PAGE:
I would salivate at the thought of Swedish fish or sour candies. The funny part is, outside of pregnancy, I never liked candy. And I had to have a fast-food chain fried filet of fish sandwich at least once a week. In retrospect, I'm horrified. But at the time, amidst nausea and aversions, these foods were life giving.
Please note: The Bump and the materials and information it contains are not intended to, and do not constitute, medical or other health advice or diagnosis and should not be used as such. You should always consult with a qualified physician or health professional about your specific circumstances.
American College of Obstetricians and Gynecologists, Weight Gain During Pregnancy, January 2013
American Pregnancy Association, 13 Weeks Pregnant
American Pregnancy Association, First Fetal Movement: Quickening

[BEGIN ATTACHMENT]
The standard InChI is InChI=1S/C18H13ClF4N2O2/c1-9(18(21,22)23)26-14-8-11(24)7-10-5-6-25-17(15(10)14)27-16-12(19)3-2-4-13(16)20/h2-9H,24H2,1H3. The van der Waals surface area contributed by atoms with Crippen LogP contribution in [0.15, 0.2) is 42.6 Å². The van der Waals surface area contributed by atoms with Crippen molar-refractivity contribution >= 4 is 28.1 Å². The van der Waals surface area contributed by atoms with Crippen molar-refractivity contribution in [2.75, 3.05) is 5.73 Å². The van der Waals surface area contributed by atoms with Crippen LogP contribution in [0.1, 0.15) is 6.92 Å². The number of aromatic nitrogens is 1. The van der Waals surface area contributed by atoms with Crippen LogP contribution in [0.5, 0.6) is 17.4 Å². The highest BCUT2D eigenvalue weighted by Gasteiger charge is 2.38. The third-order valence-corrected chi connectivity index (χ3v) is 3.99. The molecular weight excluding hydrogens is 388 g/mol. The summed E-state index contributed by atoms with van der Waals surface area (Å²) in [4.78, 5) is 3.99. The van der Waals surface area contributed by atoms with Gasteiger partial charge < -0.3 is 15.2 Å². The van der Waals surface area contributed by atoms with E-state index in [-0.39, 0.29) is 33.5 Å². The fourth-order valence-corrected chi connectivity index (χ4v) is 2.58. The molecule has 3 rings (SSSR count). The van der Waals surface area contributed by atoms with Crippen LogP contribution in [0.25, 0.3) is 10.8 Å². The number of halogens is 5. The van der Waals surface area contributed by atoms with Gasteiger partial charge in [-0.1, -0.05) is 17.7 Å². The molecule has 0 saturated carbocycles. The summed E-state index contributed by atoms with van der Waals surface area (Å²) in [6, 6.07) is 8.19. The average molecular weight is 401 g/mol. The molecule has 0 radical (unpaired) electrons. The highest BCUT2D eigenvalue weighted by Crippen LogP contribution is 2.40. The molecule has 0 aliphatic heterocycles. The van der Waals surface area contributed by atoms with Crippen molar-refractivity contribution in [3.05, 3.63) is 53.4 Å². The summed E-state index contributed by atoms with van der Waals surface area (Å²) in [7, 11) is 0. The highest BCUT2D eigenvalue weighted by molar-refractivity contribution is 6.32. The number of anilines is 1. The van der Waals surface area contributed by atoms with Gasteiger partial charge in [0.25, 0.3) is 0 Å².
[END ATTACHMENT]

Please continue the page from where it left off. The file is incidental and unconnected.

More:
American Pregnancy Association, Kegel Exercises
American Pregnancy Association, Multiples Pregnancy: Twins, Triplets and More
American Pregnancy Association, Pregnancy Nutrtition
American Pregnancy Association, Uterus Size During Pregnancy
Charlotte Lozier Institute, Week 13
Cleveland Clinic, First Trimester, August 2022
Cleveland Clinic, NIPT Test, October 2022
Johns Hopkins Medicine, The Second Trimester
Madison Women’s Health, Ultrasounds During Pregnancy: What You Need to Know, March 2021
March of Dimes, Bleeding and Spotting From the Vagina During Pregnancy, April 2020
March of Dimes, Common Discomforts of Pregnancy, March 2022
March of Dimes, Exercise During Pregnancy, September 2020
March of Dimes, Morning Sickness, September 2022
Mayo Clinic, Fetal Development: the 1st Trimester, June 2022
Planned Parenthood, What Happens in the Fourth Month of Pregnancy